Schwarzwaldmädel [Black Forest Girl] was a massive success of the Heimatfilm genre, attracting between fourteen to sixteen million people to movie theaters within the first year of its release; it was a massive commercial success and the most successful film since the war. The film is credited with launching the Heimatfilm genre to box office dominance for the next decade. One of the reasons for the film’s popularity, and the popularity of the Heimatfilm genre in general, was the use of color. Black Forest Girl emphasized color, and as the review mentions, filmmakers used scenes specifically designed to show off color—scenes of lavish balls and ice shows, but also shots of the Black Forest in full bloom. Color in this film, and in the Heimatfilm genre in general, emphasized the natural beauty of the German countryside and molded the genre into the escapist genre that it came to be known as.

Review of the Film Schwarzwaldmädel (September 13, 1950)


New Films: Schwarzwaldmädel [Black Forest Girl]

This highly anticipated first color film made in Germany since the war has now opened at the Turm Palast cinema. It is based on the eponymous operetta by Leon Jessel and August Neidhart, which caused a pleasing stir in the spirits of our mothers in the year 1917. Spirit is the trump card in this screen adaptation as well, despite all the turbulent embellishments that screenwriter Bobby E. Lüdtge endowed it with—and the “girls of the Black Forest” triumphantly assert themselves against all of Frank Fox’s musical updates. But the driving force behind this film appears to have been neither the script nor the music, but the color, color at any cost. Ice shows, lavish balls, scenes at the Baden-Baden casino, Swabian country fairs—the filmmakers have created an exorbitant plethora of chances to use color. The colors, however—it must be said—are not yet such that they appear natural. And the seriatim of images is not yet the seamless cinematic sequence long since standard in black-and-white films, thanks to the dissolve technique. Still, there are some splendiferous scenes, the festive procession, for instance, with its wealth of local folk costumes, and an abundance of intimate interiors. The technical difficulties are legion, and you see it in this film. Neither Hans Deppe as director, nor the actors, can make us forget it. All of them—Sonja Ziemann, Rudolf Prack, even distinctive types like Paul Hörbiger, Fritz Kampers, and Hans Richter have an air of haziness, which only Gretl Schörg and the indestructible Ernst Waldow manage to fight. But difficulties are there to be surmounted—let us be surprised by the second ever German color film!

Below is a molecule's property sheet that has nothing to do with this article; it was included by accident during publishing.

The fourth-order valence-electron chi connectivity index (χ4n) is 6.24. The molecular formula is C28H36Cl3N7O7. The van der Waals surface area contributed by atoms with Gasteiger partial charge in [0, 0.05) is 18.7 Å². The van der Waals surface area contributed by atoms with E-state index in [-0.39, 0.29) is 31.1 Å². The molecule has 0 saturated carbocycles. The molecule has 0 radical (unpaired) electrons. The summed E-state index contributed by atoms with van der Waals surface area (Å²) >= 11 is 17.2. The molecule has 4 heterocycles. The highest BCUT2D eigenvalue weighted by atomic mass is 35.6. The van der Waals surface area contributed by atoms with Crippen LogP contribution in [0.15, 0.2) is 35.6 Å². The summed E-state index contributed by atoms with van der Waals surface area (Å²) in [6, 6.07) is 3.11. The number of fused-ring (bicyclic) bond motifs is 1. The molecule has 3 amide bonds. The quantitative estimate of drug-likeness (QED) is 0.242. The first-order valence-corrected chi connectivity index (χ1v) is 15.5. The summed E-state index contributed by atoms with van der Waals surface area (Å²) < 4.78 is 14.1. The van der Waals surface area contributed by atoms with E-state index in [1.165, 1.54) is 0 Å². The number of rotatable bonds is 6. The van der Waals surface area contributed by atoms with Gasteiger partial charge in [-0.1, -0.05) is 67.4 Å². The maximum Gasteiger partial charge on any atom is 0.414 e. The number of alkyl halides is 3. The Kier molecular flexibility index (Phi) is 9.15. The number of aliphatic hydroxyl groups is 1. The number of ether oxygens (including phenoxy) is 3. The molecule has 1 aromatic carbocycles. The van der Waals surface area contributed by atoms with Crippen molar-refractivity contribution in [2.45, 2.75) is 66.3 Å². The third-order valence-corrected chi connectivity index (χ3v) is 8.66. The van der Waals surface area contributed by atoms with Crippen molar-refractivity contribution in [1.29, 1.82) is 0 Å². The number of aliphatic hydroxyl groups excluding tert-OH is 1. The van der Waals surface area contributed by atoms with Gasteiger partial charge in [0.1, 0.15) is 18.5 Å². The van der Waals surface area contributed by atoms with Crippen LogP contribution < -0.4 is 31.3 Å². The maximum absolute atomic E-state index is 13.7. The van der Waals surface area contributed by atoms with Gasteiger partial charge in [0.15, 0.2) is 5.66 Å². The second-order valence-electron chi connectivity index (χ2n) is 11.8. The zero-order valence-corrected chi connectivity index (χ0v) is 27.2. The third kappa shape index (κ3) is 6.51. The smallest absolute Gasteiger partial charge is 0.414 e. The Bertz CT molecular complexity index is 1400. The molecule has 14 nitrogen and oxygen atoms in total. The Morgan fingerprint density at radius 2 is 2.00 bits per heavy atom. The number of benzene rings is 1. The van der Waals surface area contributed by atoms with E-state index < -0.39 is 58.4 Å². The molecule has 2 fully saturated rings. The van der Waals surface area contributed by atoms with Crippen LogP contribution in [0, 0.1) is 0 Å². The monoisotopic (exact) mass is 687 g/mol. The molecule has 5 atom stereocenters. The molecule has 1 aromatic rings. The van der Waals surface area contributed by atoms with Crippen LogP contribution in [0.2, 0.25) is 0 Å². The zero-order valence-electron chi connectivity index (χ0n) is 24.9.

Source of original German text: “Neue Filme, ‘Schwarzwaldmädel’,” Frankfurter Allgemeine Zeitung, September 13, 1950, p.10.

Translation: Pam Selwyn